Mining ban, curbs on coal production stretch current account deficit

Written by Raj Kumar Ray | Kiritika Suneja | New Delhi | Updated: Feb 14 2013, 09:21am hrs
The ban on the mining of iron ore in states like Karnataka, Goa and Orissa for most part of 2012 and environmental restrictions on coal mining have taken a toll on the countrys macro-economic fundamentals, contributing, in a good measure, to the widening trade and current account deficits.

While the exports of iron, traditionally a major item in the country's export basket, have fallen by a steep 63.6% year-on-year to $1.2 billion during April-December 2012, value-added exports (iron and steel) also fell 14.4% to $4.2 billion. India's coal deficit has been on the rise owing to lack of competition in the mining of the fuel and technological obsolescence. More recently, the environment ministry's earmarking of potential areas for coal mining as no-go areas have hit the sector hard. Coal export, marginal though it is, has fallen too in the first nine months of this fiscal, by 21.9% to $56 million.

Iron ore, steel and coal contributed almost 10% of the trade deficit during April-December 2012, which is the same level as it was during the whole of 2011-12, but more than double the 2009-10 level of 4.3%. Net coal imports alone was 22.2% of CAD in the first half of this fiscal.

According to the government data released on Tuesday, mining output fell 4% year-on-year in December and was down 1.9% in first nine months of 2012-13. The sector has started showing signs of slowdown since 2011-12 when output fell by 2% after ban on illegal mining halted excavation of iron ore and coal.

Restrictions on mining due to tough environment compliance norms and ineffective coal allocation have led to a decline in the domestic production of these commodities. Hence, their imports have surged in the last few years. These increasing imports will put pressure on the CAD, said Ajay Sahai, director-general and CEO, Federation of Indian Exports Organisation.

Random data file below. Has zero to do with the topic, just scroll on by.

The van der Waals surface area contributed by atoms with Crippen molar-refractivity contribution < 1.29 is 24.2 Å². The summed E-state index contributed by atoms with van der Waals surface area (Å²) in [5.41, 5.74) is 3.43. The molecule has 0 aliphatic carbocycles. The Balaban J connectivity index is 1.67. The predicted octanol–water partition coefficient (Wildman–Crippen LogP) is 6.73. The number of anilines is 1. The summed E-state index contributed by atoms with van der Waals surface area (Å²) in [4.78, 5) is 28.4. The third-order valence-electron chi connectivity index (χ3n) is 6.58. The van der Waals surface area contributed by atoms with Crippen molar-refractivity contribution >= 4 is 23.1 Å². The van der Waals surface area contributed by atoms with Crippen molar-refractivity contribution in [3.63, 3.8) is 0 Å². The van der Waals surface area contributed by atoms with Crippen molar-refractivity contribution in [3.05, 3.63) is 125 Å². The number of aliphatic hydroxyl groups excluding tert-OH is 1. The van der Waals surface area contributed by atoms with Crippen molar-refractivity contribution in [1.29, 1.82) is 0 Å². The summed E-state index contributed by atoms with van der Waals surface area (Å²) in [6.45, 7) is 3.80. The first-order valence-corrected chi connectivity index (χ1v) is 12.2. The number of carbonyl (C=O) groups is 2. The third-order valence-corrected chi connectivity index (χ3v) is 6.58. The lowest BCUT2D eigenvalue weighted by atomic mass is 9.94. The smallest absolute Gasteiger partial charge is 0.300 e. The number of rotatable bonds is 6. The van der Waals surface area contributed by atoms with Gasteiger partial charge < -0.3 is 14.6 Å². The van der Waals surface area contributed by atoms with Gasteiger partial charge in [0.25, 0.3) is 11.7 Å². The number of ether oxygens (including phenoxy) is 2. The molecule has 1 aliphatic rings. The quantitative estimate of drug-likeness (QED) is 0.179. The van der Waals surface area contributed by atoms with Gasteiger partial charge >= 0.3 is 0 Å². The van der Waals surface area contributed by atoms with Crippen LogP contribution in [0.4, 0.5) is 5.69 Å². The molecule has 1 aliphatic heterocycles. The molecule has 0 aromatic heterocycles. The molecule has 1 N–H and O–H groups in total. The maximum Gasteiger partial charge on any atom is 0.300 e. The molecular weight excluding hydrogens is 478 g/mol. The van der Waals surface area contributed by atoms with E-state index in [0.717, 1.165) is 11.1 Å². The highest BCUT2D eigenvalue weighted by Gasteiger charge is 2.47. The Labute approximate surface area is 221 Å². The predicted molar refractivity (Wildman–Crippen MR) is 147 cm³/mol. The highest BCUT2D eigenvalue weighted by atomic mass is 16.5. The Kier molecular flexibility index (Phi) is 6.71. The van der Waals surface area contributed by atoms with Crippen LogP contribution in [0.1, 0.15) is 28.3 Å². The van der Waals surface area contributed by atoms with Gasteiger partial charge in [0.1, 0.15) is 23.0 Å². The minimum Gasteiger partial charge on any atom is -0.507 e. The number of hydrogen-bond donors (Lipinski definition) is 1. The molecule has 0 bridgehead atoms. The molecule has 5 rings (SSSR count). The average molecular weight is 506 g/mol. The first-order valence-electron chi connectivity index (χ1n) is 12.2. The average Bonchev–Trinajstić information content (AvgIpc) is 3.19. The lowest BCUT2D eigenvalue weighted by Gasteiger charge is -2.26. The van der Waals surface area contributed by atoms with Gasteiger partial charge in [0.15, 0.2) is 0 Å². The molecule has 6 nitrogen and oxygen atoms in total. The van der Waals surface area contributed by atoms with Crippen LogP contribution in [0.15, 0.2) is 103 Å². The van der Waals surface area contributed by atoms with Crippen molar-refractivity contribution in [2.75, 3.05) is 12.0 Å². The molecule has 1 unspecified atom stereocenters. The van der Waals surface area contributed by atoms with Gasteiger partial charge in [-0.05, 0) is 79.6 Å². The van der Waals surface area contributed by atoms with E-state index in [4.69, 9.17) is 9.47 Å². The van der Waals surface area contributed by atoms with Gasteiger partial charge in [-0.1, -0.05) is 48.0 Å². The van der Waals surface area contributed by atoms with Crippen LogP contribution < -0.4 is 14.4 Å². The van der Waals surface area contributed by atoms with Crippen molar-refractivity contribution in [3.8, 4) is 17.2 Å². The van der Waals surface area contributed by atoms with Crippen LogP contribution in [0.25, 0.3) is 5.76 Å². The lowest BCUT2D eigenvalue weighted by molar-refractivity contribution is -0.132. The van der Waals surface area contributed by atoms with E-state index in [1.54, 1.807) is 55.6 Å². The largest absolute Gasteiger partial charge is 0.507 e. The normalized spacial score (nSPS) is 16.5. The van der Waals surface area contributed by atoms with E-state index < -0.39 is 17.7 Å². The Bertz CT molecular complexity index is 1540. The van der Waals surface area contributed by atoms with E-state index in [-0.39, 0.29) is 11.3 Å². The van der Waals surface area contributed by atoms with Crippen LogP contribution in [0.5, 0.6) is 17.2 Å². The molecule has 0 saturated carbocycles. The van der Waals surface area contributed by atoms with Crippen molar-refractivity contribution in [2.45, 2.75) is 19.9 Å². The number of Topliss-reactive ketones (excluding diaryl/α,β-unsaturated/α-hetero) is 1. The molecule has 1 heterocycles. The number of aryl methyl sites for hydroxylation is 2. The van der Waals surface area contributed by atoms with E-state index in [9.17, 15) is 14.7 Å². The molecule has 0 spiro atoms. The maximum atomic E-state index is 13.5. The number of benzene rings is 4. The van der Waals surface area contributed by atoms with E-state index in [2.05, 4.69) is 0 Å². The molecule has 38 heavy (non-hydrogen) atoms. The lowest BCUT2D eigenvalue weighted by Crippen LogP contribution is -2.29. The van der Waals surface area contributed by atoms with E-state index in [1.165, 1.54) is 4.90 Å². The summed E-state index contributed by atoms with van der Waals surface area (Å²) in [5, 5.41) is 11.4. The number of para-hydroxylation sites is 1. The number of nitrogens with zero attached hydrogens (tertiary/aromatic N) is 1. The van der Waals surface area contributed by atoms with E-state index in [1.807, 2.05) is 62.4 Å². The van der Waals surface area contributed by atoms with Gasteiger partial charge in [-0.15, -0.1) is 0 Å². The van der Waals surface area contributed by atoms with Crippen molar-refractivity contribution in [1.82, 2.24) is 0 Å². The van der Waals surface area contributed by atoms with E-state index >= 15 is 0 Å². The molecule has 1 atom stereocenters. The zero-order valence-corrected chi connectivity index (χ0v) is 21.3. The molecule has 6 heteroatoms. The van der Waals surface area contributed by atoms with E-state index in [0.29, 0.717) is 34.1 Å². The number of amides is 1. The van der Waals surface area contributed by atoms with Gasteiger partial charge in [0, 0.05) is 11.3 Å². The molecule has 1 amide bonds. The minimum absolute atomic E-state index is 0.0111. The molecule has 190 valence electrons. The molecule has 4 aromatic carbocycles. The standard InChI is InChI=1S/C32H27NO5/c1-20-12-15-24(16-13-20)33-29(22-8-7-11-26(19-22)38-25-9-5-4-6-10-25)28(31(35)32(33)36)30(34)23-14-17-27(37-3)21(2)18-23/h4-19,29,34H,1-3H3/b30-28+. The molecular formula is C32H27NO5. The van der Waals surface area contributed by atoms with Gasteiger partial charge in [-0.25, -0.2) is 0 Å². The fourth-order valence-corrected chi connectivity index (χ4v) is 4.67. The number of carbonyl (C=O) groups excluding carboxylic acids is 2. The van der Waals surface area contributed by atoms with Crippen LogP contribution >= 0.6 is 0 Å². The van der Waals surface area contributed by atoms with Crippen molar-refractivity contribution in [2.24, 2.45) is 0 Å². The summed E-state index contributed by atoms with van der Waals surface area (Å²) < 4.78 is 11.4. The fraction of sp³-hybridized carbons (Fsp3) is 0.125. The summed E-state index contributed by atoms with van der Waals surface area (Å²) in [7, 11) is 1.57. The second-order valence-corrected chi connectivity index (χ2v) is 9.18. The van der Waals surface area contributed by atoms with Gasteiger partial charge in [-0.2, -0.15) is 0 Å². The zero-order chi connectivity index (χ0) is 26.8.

The country, which used to be a net exporter of iron ore and steel till 2009-10, turned into a net importer. This has had an adverse impact on the current account deficit even though the sharp slowdown in services exports, along with heavy imports of oil and gold, were the main reasons behind widening the CAD to 5.4% of GDP in July-September.

Net iron ore and steel imports contributed $1.7 billion or 4.4% to the CAD during April-September. This was just 1.4% of CAD in 2011-12 and 1.2% in 2010-11. Before that, India was a net exporter of ores and steel and their exports helped in curbing the CAD. "The mining ban has contributed to lower exports and higher trade deficit," said Anubhuti Sahay, an economist with Standard Chartered Bank.

"Coal prices have come down in the international market and that's why the impact has been somewhat less in recent months," said Saugata Bhattacharya, head of research of Axis Bank.

India's CAD widened to 5.4% of GDP in July-September from 3.9% in April-June. It was 4.2% in all of 2011-12.

Lower mining output has also choked growth in power generation and further slowed manufacturing growth. The combined impact may drag the overall GDP growth to decade-low of 5% in 2012-13 from 6.2% last year, according to CSO estimates.